Figure 1

Solitary syphilitic chancre affecting (a) male and (b) female external genitalia. A chancre is the archetypal feature of primary syphilis. These ulcers are classically anogenital, solitary, indurated and painless; however, in atypical cases they may be multiple and painful, and can occur at extra-anogenital sites.

Figure 2

Palmoplantar rash in secondary syphilis. The skin eruption associated with secondary syphilis characteristically has a palmoplantar distribution, is pink or dark red and not pruritic.

Early infection up to 2 years after acquisition without any manifestations of primary or secondary stages is described as early latent syphilis. Primary, secondary and early latent stages of syphilis are infectious, whereas the later stages of tertiary syphilis are largely non-infectious. Emphasis should therefore be placed on diagnosing and treating primary, secondary and early latent syphilis promptly so as to avoid later complications.

A diagnosis of syphilis can be made by dark ground microscopy or PCR of ulcer exudate, condylomata lata exudate or rectal biopsies. It may be 12 weeks from infection until antibodies become detectable within serum, and so a repeat blood sample 3 months following last sexual risk may be required. When a diagnosis is suspected or confirmed, GUM or infectious disease specialists should be consulted. Contact tracing and screening is necessary, as between 40–60% of contactable sexual partners may be infected.6

First-line treatment of primary and secondary syphilis is ideally with intramuscular benzyl benzathine penicillin 2.4 million units once. This form of penicillin is slowly hydrolysed to benzylpenicillin giving sustained release, and is advantageous as it ensures bioavailability and can be supervised. Alternatively, intramuscular procaine penicillin 600 000 units a day for 10–14 days can be given. Second-line therapy is with doxycycline 100 mg twice a day for 14 days. For tertiary syphilis prolonged courses of the above therapies may be required.

Other sexually transmitted pathogens that may cause proctitis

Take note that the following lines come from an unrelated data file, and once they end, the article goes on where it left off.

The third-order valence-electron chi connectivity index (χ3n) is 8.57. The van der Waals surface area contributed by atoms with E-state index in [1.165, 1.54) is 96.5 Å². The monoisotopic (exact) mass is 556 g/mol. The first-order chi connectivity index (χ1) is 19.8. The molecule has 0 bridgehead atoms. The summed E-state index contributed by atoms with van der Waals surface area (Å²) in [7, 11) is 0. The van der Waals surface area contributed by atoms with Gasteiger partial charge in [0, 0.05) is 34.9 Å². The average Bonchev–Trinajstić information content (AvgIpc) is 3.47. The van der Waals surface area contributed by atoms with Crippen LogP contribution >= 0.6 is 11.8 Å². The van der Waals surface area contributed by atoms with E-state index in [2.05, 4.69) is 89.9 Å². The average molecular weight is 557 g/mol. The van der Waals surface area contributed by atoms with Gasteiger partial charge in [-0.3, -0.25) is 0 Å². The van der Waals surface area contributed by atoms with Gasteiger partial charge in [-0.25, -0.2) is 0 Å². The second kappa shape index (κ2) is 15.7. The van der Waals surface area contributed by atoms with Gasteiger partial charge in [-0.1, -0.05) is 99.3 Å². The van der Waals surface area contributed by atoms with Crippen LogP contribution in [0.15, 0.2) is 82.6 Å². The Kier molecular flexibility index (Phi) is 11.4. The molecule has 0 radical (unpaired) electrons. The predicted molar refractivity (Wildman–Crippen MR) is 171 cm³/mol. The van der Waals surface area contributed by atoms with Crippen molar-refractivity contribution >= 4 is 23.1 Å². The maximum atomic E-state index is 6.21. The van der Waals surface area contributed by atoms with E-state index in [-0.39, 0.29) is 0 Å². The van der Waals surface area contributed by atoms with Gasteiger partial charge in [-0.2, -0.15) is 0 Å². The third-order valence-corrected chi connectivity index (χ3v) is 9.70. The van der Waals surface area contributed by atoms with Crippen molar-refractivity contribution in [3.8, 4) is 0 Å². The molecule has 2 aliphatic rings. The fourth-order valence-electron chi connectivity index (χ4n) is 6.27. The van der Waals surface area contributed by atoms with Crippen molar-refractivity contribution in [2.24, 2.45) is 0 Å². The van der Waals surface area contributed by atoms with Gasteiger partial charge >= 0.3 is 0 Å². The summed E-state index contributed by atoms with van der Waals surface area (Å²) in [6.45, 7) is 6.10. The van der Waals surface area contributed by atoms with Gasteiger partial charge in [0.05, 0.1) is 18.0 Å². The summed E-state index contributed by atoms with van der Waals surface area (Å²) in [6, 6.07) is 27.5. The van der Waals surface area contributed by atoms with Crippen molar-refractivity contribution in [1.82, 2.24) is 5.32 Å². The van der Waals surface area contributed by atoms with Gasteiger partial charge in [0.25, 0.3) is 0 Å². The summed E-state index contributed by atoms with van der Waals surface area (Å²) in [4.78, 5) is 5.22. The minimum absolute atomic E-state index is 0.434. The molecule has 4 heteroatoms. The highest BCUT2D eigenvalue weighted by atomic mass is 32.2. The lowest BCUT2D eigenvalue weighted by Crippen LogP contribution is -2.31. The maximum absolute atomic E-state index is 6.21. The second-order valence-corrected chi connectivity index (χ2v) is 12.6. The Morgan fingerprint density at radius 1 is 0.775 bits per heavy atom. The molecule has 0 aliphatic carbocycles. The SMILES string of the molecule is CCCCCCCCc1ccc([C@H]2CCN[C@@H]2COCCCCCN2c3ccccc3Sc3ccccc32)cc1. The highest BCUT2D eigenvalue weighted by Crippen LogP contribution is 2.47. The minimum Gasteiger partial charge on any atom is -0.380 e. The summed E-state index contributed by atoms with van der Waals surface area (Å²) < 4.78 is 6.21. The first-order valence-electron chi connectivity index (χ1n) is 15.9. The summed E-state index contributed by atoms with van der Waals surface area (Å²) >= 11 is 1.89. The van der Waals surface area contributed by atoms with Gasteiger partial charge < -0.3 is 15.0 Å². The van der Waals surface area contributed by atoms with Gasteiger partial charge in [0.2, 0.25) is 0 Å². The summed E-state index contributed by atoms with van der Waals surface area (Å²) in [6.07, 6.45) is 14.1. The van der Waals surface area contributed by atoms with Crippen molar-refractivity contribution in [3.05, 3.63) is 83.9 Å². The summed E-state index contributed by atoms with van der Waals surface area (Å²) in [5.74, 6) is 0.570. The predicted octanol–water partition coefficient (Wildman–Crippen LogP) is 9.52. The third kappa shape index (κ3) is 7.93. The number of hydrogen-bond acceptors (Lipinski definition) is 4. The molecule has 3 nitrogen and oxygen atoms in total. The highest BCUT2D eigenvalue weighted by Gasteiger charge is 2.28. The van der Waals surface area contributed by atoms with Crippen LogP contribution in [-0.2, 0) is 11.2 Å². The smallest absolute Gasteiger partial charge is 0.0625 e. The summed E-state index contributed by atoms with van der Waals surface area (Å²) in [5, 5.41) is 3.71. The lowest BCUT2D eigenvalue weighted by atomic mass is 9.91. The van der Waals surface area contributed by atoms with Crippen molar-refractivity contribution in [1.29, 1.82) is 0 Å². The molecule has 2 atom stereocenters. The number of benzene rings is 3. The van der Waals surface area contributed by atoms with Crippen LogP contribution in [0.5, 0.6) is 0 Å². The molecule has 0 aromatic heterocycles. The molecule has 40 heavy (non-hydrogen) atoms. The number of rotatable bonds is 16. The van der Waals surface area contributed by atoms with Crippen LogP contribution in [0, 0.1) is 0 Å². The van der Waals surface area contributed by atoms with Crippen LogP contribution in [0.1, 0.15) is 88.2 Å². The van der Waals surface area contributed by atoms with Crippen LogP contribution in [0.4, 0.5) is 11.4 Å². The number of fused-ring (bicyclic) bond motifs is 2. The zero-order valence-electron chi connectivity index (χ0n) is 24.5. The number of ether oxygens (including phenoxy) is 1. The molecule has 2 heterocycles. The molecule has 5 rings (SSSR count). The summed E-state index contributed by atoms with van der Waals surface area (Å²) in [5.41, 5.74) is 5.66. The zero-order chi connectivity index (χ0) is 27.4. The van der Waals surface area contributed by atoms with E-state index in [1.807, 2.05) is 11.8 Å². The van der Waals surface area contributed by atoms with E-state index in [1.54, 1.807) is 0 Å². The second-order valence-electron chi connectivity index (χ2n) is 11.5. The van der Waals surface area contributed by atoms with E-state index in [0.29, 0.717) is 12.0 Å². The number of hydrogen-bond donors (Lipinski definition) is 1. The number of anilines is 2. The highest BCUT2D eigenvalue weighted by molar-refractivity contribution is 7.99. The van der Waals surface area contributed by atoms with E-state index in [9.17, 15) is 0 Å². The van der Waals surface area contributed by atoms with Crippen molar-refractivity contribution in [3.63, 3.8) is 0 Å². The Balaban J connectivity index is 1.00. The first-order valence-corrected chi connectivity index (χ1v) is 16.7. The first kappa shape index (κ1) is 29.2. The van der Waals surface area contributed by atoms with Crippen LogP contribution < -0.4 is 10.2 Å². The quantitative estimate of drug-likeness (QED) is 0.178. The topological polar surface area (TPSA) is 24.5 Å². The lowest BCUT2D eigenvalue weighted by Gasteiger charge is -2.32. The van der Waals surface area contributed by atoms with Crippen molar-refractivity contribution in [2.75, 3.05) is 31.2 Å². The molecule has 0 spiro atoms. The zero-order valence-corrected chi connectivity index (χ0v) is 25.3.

Giardia lamblia (giardiasis) and Entamoeba histolytica (amoebiasis) may also be inoculated by sexual contact.3 ,7 Spread by the faecal oral route, sexual transmission is most commonly seen in MSM.

Giardiasis

In giardiasis, protozoa adhere and replicate on the brush border of the duodenum and jejunum, feeding on the mucous secretions of the intestine. In some cases proctitis is evident. Classically patients will experience foul-smelling steatorrhoea around 2–3 weeks following infection. Diagnosis is by direct microscopy of faeces that may reveal trophozoites (the motile active feeding stage of the protozoan life cycle) in liquid faeces. Oocysts may be seen in either liquid or solid faeces; however, they may be excreted in a cyclical manner, and so repeated stool tests or in some cases duodenal biopsy or aspirate may be required to confirm the diagnosis. Faecal antigen detection kits may also aid diagnosis. Treatment of giardiasis is with metronidazole 400 mg three times a day for 5 days.

Amoebiasis

Diarrhoea caused by amoebiasis ensues 2–4 weeks following the ingestion of cysts, when trophozoites breach the mucosa causing an inflammatory infiltrate and subsequent proctocolitis. Diarrhoea, which can be bloody, may persist for several weeks. Diagnosis of E histolytica trophozoites or cysts is usually possible on microscopic examination of stool specimens. Treatment is with metronidazole 800 mg three times a day or tindazole 2 g once a day for 5–8 days, coupled with diloxanide furoate 500 mg three times a day for 10 days to optimise eradication. Stool samples should be analysed at monthly intervals for 3 months following therapy as a test of cure, and further treatment should be provided if persistent amoebiasis is identified.